Although I've only just got back from Edinburgh, I'm already on my way again. I'm leaving my newly-found domestic bliss tomorrow for five days, in order to attend a 3-day workshop in Roskilde, dine with Zarah Maria in Copenhagen and visit my host parents in Svendborg. Denmark, here I come! I spent a wonderful year in Denmark as an exchange student at the tender age of 18. Despite the geographical proximity (map), I haven't been back, unless you count the frequent stopovers at Kastrup airport. I almost went to Copenhagen in early 1998, but sadly ended up having an emergy appendicitis at a hospital instead. Bugger!

There's an ever-increasing backlog of blog posts that I've yet to publish. Here's a sneak preview of what to expect from Nami-nami in the near future:

- my entry for the Sugar High Friday #25
- a recipe for Georgian cheesebread hatchapuri
- a recipe for hundred tiny mushroom pierogis (mentioned here)
- a recipe for my Danish hostmum's ('mor Kirsten') delicious bacon and onion quiche
- two more apple cakes (yes, I know!) - one with a light sponge topping, the other with a toffee and cranberry twist
- one more wedding report - the last one for 2006 (or not, dear EE & MO?)
- two reports from fine restaurants in Tallinn
- a post on making pomegranate molasses
- another post on turning fragrant quinces into delicious membrillo
- a recipe for Chinese lemon chicken

... and that's just the non-complete list of backlog posts. A lot more to come, so please stay tuned. Meanwhile, I'm off. I've got some shopping and packing to do :)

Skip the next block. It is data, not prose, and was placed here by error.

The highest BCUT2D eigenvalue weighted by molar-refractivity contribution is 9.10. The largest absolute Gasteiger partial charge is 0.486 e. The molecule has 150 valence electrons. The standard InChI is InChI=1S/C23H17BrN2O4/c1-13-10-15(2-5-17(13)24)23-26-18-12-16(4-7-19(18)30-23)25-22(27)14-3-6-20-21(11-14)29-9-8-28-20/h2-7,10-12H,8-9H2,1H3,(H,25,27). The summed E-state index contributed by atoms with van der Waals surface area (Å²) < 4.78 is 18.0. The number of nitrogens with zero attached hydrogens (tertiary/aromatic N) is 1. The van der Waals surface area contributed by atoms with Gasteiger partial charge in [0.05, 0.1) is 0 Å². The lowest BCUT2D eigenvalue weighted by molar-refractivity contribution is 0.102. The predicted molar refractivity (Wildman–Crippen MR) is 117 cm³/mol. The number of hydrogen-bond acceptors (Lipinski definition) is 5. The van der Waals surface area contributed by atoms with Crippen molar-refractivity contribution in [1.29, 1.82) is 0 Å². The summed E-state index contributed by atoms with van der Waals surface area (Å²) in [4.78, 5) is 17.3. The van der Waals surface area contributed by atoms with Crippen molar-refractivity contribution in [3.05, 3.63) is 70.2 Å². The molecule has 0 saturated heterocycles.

Monday, November 20, 2006

Cooking for kids: Salmon fishcakes with green peas

Just a child-friendly recipe for a change. I made these while staying with Dianne & Peter and their children Maarja-Liis (8 yrs) and Maarek (12 months) in Edinburgh just before leaving. These were especially popular with the wee boy, though the adults (including me) ate them just as happily.

The recipe is adapted from a recipe in BBC Good Food 'Fresh family food' supplement, November 2006. I don't like canned salmon, and didn't want to use tartar sauce, so replaced them with fresh salmon and cream, respectively.

Salmon Fishcakes with Green Peas
(Lõhekotletid hernestega)
Serves 4

400 grams of potatoes, boiled and mashed (or use leftover mash)
400 grams of salmon filet
100 grams frozen green peas, defrosted
a generous handful of fresh mint leaves, chopped
1 Tbsp cream
salt and pepper

4 Tbsp semolina or plain flour (I prefer the former), for forming the cakes

4 Tbsp vegetable or olive oil, for frying the cakes

Put the fish filets into a glass bowl and microwave for 4 minutes at 600W, turning them around after 2 minutes, until cooked. (Alternatively, poach in little water). Mash with a fork.
Mash the boiled potatoes in a big bowl. Add the cooked fish, peas, chopped mint and cream, season with salt and pepper, and mix until combined.
Form the mixture into small fishcakes, dip these into semolina or flour. Shallow-fry in hot oil for 3-4 minutes until cooked through.
Serve with a fresh green salad and a slice of lemon.

Wednesday, November 15, 2006

I think you're beautiful: autumnal cabbage salad

On Monday night K. and I took my Edinburgh friends Emma and Michael, and my cousin Ingrid for a meal in Olde Hansa, a fabulously cosy and atmospheric Medieval restaurant right in the centre of Tallinn's Old Town. The meal isn't really the right word - it was more of a feast. You see, Olde Hansa aims to imitate a rich Hanseatic merchant's house, so the portions are huge, generously seasoned and substantial; just as importantly, their light cinnamon, dark herbal and dark honey beers extremely drinkable. By the end of the meal we were absolutely stuffed, unable even to think about the dessert menu*. As Emma & Michael popped over to Helsinki for a night yesterday, K. and I wanted a light and simple dinner, to counteract the indulgent medieval feast from the night before.